The following day we went to the usual places: first the Palatine and Forum areas; then the Spanish Steps; followed by the Trevi Fountain and the Pantheon. We finished with an 8afternoon cappuccino at the Piazza Navona.

The next morning we took a taxi to the Vatican—-the taxi way-overcharged us to my chagrin; then when Vince was buying the museum tickets for him, Susan and Norma, the ticket-seller deliberately withheld his change, giving him only some coins, even though he had a number of euros coming in change. Not wanting to hold up the long line, Vince quickly moved on and realized a few minutes later that he had not received his change. I had observed the same thing just earlier when I was buying our four tickets—-a big pause before forking over the bills of change. I, too, at first thought that I had received the correct change, but immediately realized that it wasn’t nearly enough! At the Vatican, yet!! In spite of this, we very much enjoyed seeing the Vatican Museum including the Sistine Chapel, as well as St. Peter’s Cathedral.47.jpg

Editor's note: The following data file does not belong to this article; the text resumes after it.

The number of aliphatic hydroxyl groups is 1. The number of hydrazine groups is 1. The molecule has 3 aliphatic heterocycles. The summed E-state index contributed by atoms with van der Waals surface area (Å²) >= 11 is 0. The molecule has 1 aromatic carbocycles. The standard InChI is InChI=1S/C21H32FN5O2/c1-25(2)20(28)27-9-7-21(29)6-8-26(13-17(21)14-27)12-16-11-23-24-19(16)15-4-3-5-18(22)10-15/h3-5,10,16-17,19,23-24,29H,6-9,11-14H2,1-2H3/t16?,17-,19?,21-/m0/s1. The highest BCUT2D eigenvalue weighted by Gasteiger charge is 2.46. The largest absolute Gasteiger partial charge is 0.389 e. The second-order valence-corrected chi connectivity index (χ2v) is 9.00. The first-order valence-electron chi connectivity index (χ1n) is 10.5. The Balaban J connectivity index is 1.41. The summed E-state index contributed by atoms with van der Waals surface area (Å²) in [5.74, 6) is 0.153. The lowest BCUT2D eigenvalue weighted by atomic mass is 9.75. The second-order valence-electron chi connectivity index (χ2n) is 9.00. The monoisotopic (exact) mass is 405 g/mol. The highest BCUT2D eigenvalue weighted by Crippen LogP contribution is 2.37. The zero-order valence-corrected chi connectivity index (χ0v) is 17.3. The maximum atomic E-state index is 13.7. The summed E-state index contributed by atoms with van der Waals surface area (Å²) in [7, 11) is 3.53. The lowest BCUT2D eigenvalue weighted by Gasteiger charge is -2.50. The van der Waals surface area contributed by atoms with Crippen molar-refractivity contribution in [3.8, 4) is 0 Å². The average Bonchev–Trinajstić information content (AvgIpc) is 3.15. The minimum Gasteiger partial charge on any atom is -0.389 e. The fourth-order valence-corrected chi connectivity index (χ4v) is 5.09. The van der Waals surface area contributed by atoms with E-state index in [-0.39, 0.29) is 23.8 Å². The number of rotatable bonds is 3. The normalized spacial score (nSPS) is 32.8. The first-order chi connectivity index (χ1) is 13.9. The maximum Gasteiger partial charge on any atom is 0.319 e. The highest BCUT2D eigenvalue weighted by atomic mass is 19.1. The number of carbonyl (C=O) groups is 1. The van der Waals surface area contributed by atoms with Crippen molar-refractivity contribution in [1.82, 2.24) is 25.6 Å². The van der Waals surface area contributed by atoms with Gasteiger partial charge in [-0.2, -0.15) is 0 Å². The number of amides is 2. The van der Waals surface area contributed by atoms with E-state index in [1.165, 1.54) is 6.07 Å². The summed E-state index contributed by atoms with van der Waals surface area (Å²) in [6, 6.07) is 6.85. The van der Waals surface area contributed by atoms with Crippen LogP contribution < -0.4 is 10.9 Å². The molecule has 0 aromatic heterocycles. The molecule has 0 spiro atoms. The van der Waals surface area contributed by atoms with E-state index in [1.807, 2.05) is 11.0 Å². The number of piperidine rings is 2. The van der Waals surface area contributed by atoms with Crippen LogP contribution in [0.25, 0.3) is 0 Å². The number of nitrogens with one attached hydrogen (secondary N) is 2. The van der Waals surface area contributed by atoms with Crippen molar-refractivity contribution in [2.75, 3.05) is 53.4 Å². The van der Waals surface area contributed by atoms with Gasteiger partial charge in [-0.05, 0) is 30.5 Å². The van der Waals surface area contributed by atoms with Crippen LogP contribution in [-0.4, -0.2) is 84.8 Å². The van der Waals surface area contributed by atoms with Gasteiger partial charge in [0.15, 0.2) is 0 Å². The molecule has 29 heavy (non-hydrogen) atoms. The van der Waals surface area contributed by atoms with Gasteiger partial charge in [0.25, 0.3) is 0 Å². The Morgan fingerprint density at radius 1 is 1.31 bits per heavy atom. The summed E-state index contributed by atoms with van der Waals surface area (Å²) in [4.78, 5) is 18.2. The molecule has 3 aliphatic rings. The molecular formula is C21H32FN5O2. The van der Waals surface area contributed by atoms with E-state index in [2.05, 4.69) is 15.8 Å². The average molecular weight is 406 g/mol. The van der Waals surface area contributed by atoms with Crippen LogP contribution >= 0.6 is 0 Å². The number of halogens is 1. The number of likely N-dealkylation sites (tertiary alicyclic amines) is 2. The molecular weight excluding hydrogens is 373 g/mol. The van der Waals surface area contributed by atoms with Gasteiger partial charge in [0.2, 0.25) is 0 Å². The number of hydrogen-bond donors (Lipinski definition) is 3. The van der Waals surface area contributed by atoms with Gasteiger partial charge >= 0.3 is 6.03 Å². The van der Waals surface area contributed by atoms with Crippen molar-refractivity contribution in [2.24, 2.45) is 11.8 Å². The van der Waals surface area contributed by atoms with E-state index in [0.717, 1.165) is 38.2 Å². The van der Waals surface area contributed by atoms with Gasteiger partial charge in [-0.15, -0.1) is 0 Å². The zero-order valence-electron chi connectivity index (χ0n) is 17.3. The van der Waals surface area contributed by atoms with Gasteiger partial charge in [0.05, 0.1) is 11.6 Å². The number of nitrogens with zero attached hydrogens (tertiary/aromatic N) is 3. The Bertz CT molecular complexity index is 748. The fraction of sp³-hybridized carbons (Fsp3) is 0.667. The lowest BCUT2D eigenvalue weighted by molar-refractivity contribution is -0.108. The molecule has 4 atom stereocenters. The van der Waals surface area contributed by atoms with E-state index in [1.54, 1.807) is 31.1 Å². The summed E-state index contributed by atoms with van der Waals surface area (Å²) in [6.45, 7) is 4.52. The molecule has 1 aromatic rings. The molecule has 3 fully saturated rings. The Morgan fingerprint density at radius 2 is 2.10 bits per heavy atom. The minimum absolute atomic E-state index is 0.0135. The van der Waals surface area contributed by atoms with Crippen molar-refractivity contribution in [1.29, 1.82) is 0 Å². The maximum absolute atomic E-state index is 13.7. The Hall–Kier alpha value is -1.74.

For lunch we walked along the Tiber River to find a restaurant that was Ruth’s recommendation, but alas it was closed. However, we found another nearby and enjoyed our lunch with wild strawberries for dessert!

The following morning the five ‘high school friends’ boarded the van and headed for Partina in Tuscany. ‘Our’ house belongs to my son-in-law and has ample space and bathrooms for us. Norma and Vince rented a car and headed for other sites.9.jpg



Our first dinner was at Il Casentino restaurant on the grounds of nearby 12th century Poppi Castle. On the way back we stopped at Roberto’s friend’s shop (Davide) and were able to use his internet.16.jpg

We also bought some groceries in Partina, of course making the whole town (population 600) aware of the ‘Americans’ that had arrived.



Soon Vivaldo, Roberto’s father, came over to welcome us, as did Roberta, Roberto’s sister.

We will be exploring the area around Partina in the coming 10 days.

Posted in 2001, (Spring) Italy | Leave a comment